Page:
February 8, 2017early childhood, home visiting, osborne

Federal and state policymakers and philanthropies are increasingly emphasizing the use of evidence to drive policy decisions. One of the areas in the forefront of evidence-based policymaking is early childhood intervention strategy, home visiting.

As lead evaluator of the Texas Home Visiting (THV) program, the largest home visiting program in the country, serving over 6,500 families in 13 diverse communities across the state, Dr. Osborne writes of the lessons learned and limits of “evidence-based” policymaking in Home Visiting Program: Four Evidence-Based Lessons for Policymakers.

Dr. Osborne and her paper are being recognized at the LBJ School of Public Affairs’ 2017 Innovation Bound annual celebration of the works of its distinguished faculty.

Dr. Cynthia Osborne is a policy professor at the The University of Texas at Austin LBJ School of Public Affairs and the director of both the Center for Health and Social Policy and the Child and Family Research Partnership. She has extensive experience conducting long-term evaluations of state and national programs, with the aim of helping organizations understand what works and why, and how to ensure sustainable implementation of effective policies.

For more about our work on home visiting, go to


The full paper is available from the Behavioral Science & Policy Association


Home visiting programs (HVPs) aim to help low-income parents enhance their parenting skills and improve a host of early health and developmental outcomes for young children. Over the past five decades, numerous HVP models have been developed and implemented, albeit with modest or even null results, according to meta-analyses and comprehensive reviews. In 2010, in an effort to advance HVPs’ effectiveness, federal lawmakers vastly expanded funding for HVPs with certain caveats, one being the requirement that the majority of programs be evidence based. Although the new requirement is a policy win, this review presents four main areas that must be addressed and improved upon if this new funding effort is to maximize positive outcomes. Pointedly, HVPs should have built-in flexibility for states to match the specific or unique needs of a family to a program model that has demonstrated effectiveness in meeting those specific needs. Further, program developers should clearly demonstrate what it is specifically about their model that works, in what context, and for whom. Ultimately, not unlike personalized medicine, state policymakers should target delivery of the right HVP model to the right family at the right time.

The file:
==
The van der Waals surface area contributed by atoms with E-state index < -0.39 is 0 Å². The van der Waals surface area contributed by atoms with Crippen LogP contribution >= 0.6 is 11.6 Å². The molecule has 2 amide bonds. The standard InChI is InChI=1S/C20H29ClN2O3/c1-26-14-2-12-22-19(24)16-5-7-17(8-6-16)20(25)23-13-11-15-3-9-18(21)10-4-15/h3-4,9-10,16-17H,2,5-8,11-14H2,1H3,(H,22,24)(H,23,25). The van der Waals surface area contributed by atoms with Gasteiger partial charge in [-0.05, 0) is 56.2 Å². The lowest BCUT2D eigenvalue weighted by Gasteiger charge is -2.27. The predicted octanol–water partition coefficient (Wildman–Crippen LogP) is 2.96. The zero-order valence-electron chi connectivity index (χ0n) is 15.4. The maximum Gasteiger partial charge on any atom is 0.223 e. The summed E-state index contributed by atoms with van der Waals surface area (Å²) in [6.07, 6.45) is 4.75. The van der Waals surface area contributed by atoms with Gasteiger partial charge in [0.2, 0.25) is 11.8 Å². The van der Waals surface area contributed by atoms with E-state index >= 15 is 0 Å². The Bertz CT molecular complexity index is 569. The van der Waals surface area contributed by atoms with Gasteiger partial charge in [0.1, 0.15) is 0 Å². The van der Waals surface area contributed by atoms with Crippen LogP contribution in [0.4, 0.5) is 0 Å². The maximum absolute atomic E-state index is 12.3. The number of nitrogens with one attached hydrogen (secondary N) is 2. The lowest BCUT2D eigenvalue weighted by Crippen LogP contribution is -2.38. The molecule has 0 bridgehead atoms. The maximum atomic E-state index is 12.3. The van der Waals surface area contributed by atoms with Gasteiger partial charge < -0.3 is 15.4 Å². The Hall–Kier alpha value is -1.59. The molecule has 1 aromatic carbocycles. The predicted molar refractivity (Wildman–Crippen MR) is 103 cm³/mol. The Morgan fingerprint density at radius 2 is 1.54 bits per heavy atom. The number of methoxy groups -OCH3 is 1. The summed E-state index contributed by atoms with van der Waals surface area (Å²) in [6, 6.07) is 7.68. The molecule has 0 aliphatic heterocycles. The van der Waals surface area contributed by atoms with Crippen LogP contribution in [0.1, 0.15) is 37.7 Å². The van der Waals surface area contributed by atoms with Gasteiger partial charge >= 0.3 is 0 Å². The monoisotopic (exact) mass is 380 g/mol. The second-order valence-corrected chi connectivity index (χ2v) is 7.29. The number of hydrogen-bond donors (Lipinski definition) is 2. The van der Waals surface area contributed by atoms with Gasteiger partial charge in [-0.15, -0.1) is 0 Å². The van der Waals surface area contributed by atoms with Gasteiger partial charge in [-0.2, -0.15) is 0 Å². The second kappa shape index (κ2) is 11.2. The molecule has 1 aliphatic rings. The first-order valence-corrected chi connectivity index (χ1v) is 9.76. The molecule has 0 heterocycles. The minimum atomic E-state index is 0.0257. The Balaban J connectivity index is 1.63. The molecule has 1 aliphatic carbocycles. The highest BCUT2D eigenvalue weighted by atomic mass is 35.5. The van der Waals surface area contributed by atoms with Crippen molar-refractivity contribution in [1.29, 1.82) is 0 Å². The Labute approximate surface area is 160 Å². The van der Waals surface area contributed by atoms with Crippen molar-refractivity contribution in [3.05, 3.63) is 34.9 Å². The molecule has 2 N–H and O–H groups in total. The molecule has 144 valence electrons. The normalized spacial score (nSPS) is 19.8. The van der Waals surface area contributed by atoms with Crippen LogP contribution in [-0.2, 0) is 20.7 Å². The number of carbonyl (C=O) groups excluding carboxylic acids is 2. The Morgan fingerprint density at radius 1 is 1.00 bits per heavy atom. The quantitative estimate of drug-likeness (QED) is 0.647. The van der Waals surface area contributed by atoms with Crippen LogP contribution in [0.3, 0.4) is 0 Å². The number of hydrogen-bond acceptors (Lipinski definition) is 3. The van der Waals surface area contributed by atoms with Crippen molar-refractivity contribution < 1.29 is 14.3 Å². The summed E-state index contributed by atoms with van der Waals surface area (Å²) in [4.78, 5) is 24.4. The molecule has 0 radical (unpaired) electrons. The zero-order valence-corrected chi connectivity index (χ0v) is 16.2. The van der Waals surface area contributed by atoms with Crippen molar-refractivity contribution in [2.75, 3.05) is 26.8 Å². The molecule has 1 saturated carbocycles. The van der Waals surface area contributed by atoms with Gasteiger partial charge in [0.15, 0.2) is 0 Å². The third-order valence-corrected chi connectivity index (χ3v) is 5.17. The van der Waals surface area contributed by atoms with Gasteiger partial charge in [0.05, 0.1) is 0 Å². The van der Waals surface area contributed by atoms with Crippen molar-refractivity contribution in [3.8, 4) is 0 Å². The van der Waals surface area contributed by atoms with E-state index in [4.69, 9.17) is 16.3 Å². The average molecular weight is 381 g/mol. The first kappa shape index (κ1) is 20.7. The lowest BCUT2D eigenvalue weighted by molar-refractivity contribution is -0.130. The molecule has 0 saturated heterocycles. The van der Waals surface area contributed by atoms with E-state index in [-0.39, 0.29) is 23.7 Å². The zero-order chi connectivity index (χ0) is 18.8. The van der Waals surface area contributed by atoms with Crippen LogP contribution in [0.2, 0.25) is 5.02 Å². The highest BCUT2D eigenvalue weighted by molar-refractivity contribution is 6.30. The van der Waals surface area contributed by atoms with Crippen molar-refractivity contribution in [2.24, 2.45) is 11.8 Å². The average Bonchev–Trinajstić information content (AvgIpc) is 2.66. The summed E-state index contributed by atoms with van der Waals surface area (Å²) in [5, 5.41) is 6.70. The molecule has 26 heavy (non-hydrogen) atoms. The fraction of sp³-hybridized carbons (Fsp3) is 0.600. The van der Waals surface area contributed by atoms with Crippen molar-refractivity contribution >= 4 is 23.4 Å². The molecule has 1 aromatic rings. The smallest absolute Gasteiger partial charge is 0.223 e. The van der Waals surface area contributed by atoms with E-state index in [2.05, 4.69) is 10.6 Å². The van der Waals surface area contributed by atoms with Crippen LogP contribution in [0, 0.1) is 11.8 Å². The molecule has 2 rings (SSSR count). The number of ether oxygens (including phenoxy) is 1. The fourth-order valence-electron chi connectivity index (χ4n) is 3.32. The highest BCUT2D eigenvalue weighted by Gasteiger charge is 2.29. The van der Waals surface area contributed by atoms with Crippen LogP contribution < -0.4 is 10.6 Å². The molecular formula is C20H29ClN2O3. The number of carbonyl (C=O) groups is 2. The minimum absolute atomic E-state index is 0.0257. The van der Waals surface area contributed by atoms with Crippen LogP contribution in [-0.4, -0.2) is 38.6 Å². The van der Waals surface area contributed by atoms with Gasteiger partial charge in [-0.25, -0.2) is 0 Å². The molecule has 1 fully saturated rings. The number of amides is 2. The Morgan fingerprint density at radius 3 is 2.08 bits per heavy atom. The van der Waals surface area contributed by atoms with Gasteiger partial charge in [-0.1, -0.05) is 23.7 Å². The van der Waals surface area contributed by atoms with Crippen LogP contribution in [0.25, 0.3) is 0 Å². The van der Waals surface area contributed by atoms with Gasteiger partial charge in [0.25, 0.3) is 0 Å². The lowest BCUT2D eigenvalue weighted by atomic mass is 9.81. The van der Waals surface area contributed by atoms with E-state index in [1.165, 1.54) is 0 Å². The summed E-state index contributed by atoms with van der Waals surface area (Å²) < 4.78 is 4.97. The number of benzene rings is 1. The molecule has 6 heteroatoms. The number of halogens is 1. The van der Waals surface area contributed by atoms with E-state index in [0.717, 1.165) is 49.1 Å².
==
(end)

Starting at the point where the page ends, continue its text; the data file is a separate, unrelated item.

Osborne Paper on the Impact of Shifting Family Dynamics on Child Wellbeing

January 5, 2017early childhood, family instability, News, osborne

CynthiaOsborne_cropwebThe increasing rates of divorce, remarriage, and single parenting over the past half-century have dramatically impacted the nature of family structure and child wellbeing.

CFRP director and LBJ professor Dr. Cynthia Osborne and her colleague Dr. Paula Fomby recent published Family Instability, Multipartner Fertility, and Behavior in Middle Childhood in the Journal of Marriage and Family addressing the complexities of family structure, specifically related to family instability, multipartner fertility, and child wellbeing.

Dr. Osborne is expert in social policy, poverty and inequality, family and child wellbeing, and family demography issues. For more on her work on family instability, click here.


The full paper is available at


Two concepts capture the dynamic and complex nature of contemporary family structure: family instability and multipartner fertility. Although these circumstances are likely to co-occur, their respective literatures have proceeded largely independently. The authors used data from the Fragile Families and Child Wellbeing Study, a longitudinal birth cohort study including nearly 5,000 children born between 1998 and 2000 in hospitals in 20 U.S. cities, to consider these dimensions of dynamic family structure together, asking whether they independently predict children’s behavior problems at age 9. Frequent family instability was consistently predictive of higher predicted levels of behavior problems for children born to mothers who were unmarried, an association largely attenuated by factors related to family stress. Multipartner fertility was robustly related to self-reported delinquency and teacher-reported behavior problems among children born to mothers who were married.


  • Family structure transitions and multipartner fertility often co-occur: one in eight children born to parents who were married and almost one in two children born to parents who were unmarried in large U.S. cities experience both types of family change by age 9.